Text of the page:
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### Plastic Spur Gearing Design Hp and Operating Stress Equations and Calculator

Plastic Spur Gearing Rated Design Hp, Operating Stress Equations and Calculator

Choice of plastics gear material depends on requirements for size and nature of loads to be transmitted, designated speeds, required life, working environment, type of cooling, lubrication, and operating precision. Because of cost plastics gears are sometimes not enclosed in sealed housings, so are often given only a single coating of lubricant grease. Overloading of lubricated plastics gear teeth will usually cause tooth fracture, and unlubricated teeth often suffer excessive wear. Thermoplastics strength varies with temperature, with higher temperatures reducing root stress and permitting tooth deformation. In calculating power to be transmitted by spur, helical, and straight bevel gearing, the following formulas should be used with the factors given in tables below.

Internal and External Spur Gears Rated Hp in US Customary Units

HP = ( Ss F Y V ) / ( ( 55 ( 600 + V ) P Cs )

Internal and External Spur Gears Rated Hp in Metric Units

KW = ( F Y m Ss V ) / ( 327 ( 3.05 + V ) Cs )

Operating Stress Ss in US Customary Units Internal and External Spur Gears

Ss = [ HP ( ( 55 ( 600 + V ) P Cs ) ] / ( F Y V )

Operating Stress Ss in Metric Units Internal and External Spur Gears

Ss  = [ KW ( 327 ( 3.05 + V ) Cs ) ] / ( F Y m V )

Where:

Ss = safe stress in bending (lbs/in2, (from Table 2);
F = face width in inches (mm);
Y = tooth form factor (from Table 1);
m = module, (mm); = Ref. Dia / No. teeth
C = pitch cone distance in inches (mm);
Cs = service factor (from Table 3);
P = diametral pitch in inches (mm);
Pn = normal diametral pitch in inches (mm);
V = velocity at pitch circle diameter in ft/min (m/s).

V = ( rpm π D ) / 12 = ft/min

Table 1 Tooth Form Factors Y for Plastic Gears

 Number of Teeth 14 - 1⁄2° Involute or Cycloidal 20° Full Depth Involute 20° Stub Tooth Involute 20° Internal Full Depth Pinion Gear 12 0.210 0.245 0.311 0.327 … 13 0.220 0.261 0.324 0.327 … 14 0.226 0.276 0.339 0.330 … 15 0.236 0.289 0.348 0.330 … 16 0.242 0.259 0.361 0.333 … 17 0.251 0.302 0.367 0.342 … 18 0.261 0.308 0.377 0.349 … 19 0.273 0.314 0.386 0.358 … 20 0.283 0.320 0.393 0.364 … 21 0.289 0.327 0.399 0.371 … 22 0.292 0.330 0.405 0.374 … 24 0.298 0.336 0.415 0.383 … 26 0.307 0.346 0.424 0.393 … 28 0.314 0.352 0.430 0.399 0.691 30 0.320 0.358 0.437 0.405 0.679 34 0.327 0.371 0.446 0.415 0.660 38 0.336 0.383 0.456 0.424 0.644 43 0.346 0.396 0.462 0.430 0.628 50 0.352 0.480 0.474 0.437 0.613 60 0.358 0.421 0.484 0.446 0.597 75 0.364 0.434 0.496 0.452 0.581 100 0.371 0.446 0.506 0.462 0.565 150 0.377 0.459 0.518 0.468 0.550 300 0.383 0.471 0.534 0.478 0.534 Rack 0.390 0.484 0.550 … …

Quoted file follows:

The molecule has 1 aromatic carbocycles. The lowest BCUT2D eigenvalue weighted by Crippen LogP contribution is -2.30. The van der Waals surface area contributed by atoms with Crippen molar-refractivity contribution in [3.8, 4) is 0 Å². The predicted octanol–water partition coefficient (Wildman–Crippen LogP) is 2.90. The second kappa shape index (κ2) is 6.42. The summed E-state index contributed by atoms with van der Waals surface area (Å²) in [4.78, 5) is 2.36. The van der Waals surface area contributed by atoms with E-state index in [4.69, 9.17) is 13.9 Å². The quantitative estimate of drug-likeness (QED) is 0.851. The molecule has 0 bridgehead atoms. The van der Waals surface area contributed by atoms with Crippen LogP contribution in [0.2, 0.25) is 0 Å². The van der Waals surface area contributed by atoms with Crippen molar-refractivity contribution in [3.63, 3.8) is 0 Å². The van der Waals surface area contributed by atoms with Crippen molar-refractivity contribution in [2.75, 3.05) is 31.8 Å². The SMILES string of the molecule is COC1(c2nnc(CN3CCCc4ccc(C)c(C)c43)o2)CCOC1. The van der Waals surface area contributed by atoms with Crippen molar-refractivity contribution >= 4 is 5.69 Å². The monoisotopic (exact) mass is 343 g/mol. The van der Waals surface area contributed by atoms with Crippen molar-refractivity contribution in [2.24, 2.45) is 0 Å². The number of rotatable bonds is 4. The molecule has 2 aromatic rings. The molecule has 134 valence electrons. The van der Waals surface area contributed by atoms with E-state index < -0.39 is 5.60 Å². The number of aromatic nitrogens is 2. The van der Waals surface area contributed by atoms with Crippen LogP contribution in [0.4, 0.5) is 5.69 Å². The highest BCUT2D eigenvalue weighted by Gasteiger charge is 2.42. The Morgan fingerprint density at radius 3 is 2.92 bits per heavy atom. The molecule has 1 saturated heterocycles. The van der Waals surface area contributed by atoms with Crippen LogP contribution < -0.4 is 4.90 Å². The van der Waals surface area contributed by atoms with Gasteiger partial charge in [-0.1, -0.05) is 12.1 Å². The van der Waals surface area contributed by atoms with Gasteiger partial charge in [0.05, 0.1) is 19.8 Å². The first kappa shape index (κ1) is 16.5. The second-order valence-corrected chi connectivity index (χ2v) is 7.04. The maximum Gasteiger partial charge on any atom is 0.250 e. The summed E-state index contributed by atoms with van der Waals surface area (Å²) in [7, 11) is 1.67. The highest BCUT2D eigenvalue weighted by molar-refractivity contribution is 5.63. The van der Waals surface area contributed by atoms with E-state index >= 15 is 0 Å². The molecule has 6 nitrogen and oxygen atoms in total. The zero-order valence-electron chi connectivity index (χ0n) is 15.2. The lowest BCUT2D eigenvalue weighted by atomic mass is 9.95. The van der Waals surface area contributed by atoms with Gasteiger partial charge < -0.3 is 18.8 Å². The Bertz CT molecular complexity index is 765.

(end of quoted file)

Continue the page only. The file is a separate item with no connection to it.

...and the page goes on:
• These values assume a moderate temperature increase and some initial lubrication.
• With bevel gearing, divide the number of teeth by the cosine of the pitch angle and use the data in the table.
• For example, if a 20-deg PA bevel gear has 40 teeth and a pitch angle of 58 deg, 40 divided by the cosine of 58 deg = 40 ÷ 0.529919 ≈ 75, and Y = 0.434.

Table 2 Recommended Bending Stress Values for Plastic Gears

 Plastic Type Recommended Stress Unfilled Glass-Filled (lb/in2) (MPa) (lb/in2) (MPa) ABS 3,000 20.68 6,000 41.37 Acetal 5,000 34.47 7,000 48.26 Nylon 6,000 41.37 12,000 82.74 Polycarbonate 6,000 41.37 9,000 62.05 Polyester 3,500 24.13 8,000 55.16 Polyurethane 2,500 17.24 ... ...

Table 3 Service Factors Plastic Gears

 Load 8-10 hr/day 24 hr/day Intermittent 3 hr/day Occasional 1/2 hr/day Steady 1.00 1.25 0.80 0.50 Light Shock 1.25 1.50 1.00 0.80 Medium Shock 1.50 1.75 1.25 1.00 Heavy Shock 1.75 2.00 1.50 1.25

References:

Machinerys Handbook, 29th Edition